Several years ago I joined Twitter and set up an automatic feed from my first Blog—iLookChina.net; then I ignored Twitter for more than four years. I had no idea how to use Twitter or Facebook properly. Both sites confused me and Facebook still does.
In fact, it’s been so long since I signed up for my Twitter account, I had to visit Twopcharts.com to discover that I first signed up on March 16, 2009—1,782 days counting back from January 31, 2014, but I started building my author’s platform December 2007 when I launched my first website. The blogs came later, and after I started to seriously blog in 2010, sales took off from 341 for 2009 to 2,375 for 2010, and in 2013, my work sold 5,044 books—the best year yet.
Then last May—1,531 days or 4.19 years after I signed up for my Twitter account—I was encouraged by another author to seriously start working it. A week later a speaker at the Berkeley Branch of the California Writers Club (est. 1906 by Jack London and friends)—where I am a member—told the audience that writers/authors needed to be on Twitter—that Twitter was crucial for an author’s platform.
Still not sure how to use Twitter, I found a short tutorial and read it; then turned to YouTube and watched several videos. The embedded videos in this post may give you an idea of what YouTube has to offer.
On May 25, 2013, I posted my first original tweet—Historical Novel Review says “written in gritty way enhanced by vivid compelling descriptions that seem too real” @ http://goo.gl/gPnwP
Since then—for the 251 days before January 31, 2014—I retweeted or posted almost 35,000 times, and I’m still learning how to use Twitter properly.
In those first-four years while I was doing little to nothing with Twitter beyond automatic feeds from my first Blog, my Twitter page attracted about 400 followers.
But since May 25, 2013 that number has improved dramatically; when I starting writing this post, I had more than 4,200 followers and was following more than 4,600. I’m also retweeting and tweeting three times a day when possible—a morning Twitter session; another one in the afternoon, and a third in the evening. I know there are sites—like Hootsuite—that offer automatic feeds of one kind or another, but I haven’t taken advantage of that yet. I’m still thinking about it.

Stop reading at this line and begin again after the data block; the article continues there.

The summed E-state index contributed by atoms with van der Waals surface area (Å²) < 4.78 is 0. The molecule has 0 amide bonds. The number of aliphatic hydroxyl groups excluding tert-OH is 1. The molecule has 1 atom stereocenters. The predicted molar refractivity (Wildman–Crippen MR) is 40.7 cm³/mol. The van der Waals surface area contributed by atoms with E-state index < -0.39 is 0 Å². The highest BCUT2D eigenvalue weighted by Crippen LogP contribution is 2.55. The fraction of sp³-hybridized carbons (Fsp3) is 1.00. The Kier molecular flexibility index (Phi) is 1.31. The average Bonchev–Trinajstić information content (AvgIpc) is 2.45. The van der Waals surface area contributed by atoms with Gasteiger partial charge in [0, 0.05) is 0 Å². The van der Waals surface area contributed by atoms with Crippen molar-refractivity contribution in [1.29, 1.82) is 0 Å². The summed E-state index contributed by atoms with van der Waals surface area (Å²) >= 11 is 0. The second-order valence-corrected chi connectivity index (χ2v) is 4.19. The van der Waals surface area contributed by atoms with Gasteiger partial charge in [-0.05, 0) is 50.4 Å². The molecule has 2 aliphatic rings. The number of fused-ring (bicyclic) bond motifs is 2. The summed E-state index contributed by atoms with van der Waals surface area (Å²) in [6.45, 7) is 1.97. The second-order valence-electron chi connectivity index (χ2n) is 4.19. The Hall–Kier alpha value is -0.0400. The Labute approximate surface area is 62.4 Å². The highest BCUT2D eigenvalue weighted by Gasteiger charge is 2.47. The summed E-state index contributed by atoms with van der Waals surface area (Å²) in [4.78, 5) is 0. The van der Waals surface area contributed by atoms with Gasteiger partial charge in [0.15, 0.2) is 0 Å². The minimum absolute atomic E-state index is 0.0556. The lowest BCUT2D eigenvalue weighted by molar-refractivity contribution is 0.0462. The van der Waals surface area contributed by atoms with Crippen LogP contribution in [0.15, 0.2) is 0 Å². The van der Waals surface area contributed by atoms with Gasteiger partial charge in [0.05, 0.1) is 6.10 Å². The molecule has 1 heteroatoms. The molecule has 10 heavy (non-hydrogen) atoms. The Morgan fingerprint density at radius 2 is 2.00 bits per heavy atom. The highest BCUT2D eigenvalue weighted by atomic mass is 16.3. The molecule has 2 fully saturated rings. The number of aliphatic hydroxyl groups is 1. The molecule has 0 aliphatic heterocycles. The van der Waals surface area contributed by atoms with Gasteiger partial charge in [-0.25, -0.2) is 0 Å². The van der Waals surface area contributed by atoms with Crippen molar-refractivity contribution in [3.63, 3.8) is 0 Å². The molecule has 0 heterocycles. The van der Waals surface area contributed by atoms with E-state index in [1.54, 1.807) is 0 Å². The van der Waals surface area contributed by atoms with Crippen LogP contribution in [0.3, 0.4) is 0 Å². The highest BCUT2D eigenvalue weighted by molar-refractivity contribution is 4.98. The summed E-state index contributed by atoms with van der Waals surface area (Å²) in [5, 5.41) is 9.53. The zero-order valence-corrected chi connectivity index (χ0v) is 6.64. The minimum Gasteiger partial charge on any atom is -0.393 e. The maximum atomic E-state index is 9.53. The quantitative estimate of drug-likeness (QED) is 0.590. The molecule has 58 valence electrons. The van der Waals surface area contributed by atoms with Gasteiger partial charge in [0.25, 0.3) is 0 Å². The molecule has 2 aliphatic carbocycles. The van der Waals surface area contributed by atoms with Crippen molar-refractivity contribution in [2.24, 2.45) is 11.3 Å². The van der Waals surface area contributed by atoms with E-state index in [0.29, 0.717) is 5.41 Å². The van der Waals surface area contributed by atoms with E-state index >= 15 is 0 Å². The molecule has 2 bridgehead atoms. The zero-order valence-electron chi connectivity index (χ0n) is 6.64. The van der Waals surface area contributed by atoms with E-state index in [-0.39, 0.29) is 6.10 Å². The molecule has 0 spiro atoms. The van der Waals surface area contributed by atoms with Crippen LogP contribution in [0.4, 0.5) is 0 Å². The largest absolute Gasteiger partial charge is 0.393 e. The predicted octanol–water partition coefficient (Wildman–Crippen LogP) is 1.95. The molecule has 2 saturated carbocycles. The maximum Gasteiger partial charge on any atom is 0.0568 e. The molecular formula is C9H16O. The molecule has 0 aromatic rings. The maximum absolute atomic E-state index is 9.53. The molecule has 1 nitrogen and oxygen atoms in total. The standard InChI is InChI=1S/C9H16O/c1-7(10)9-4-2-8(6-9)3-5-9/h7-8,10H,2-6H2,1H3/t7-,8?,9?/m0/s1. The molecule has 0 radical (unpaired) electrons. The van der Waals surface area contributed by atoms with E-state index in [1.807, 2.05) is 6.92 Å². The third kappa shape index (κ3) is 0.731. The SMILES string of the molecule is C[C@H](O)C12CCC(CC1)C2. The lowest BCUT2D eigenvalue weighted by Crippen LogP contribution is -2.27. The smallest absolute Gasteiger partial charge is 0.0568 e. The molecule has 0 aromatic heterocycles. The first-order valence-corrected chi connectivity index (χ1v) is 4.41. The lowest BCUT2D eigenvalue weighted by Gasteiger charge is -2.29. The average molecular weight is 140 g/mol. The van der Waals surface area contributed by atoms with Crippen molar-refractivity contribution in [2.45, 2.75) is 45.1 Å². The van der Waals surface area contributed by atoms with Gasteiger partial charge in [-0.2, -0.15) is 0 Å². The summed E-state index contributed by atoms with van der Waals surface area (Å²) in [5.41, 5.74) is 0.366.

I’ve also discovered that everyone on Twitter doesn’t tweet the same way. For instance, there are those—it seems—who tweet an endless stream of thank you, thank, thank you, and don’t say much of anything else. Then there are others who tweet stuff that doesn’t work well for retweeting.
I have now developed a routine where I post two originals tweets together and then retweet (RT) others five or more times who retweeted one of my originals. The reason I follow this pattern is so anyone who retweets my tweets won’t have to scroll far down the page to find one to RT, because I’ve learned that it isn’t always easy to find something to RT when you have to scroll for several minutes past hundreds of tweets searching for one that’s worth retweeting.
Anyway, I maintain four Blogs and in each pair of original tweets I post, I Tweet something that includes a shortened link that leads back to one of my blog posts [where I have written and published more than 2,200 posts], Websites or my books on Amazon. I almost never thank anyone for retweeting my tweets. Instead, I visit their Twitter page and RT something interesting they tweeted—if I can find something interesting.
The results of this effort and then some [the following numbers are based on referrers for All time]:
By 6:46 PM on Thursday, January 30, 2014, my Soulful Veteran Blog had a total of 160 visitors who had arrived from Twitter; 2,046 from search engines; 474 from the Website for My Splendid Concubine; 10 from my Facebook page, and 3 from Google +.
iLookChina.net has had 529 visitors arrive from Twitter; 234,889 from search engines; 1,284 from Facebook, and 520 from Google +.
For my signature Website/Blog—Lloyd Lofthouse.org—925 arrived from Twitter; 8,214 through search engines; 1,849 from Yahoo! (where I leave comments in news piece forums); 479 from Facebook; 11 from LinkedIn, and one from Google +.
Note that this isn’t the entire list of referrals to my Blogs—visitors arriving from other sites and sources.
As for book sales, there’s no way to link sales to Twitter, Facebook, Google +, my Blogs/Websites or any other site, but my first two novels have sold almost twenty thousand copies and continue to sell steadily.
Lloyd Lofthouse is a former U.S. Marine and Vietnam Veteran,
who taught in the public schools for thirty years (1975 – 2005).
His third book is Crazy is Normal, a classroom exposé, a memoir. “Lofthouse presents us with grungy classrooms, kids who don’t want to be in school, and the consequences of growing up in a hardscrabble world. While some parents support his efforts, many sabotage them—and isolated administrators make the work of Lofthouse and his peers even more difficult.” – Bruce Reeves
Lofthouse’s first novel was the award winning historical fiction My Splendid Concubine [3rd edition]. His second novel was the award winning thriller Running with the Enemy. His short story A Night at the “Well of Purity” was named a finalist of the 2007 Chicago Literary Awards. His wife is Anchee Min, the international, best-selling, award winning author of Red Azalea, a New York Times Notable Book of the Year (1992).
To follow this Blog via E-mail see upper left-hand column and click on “FOLLOW!”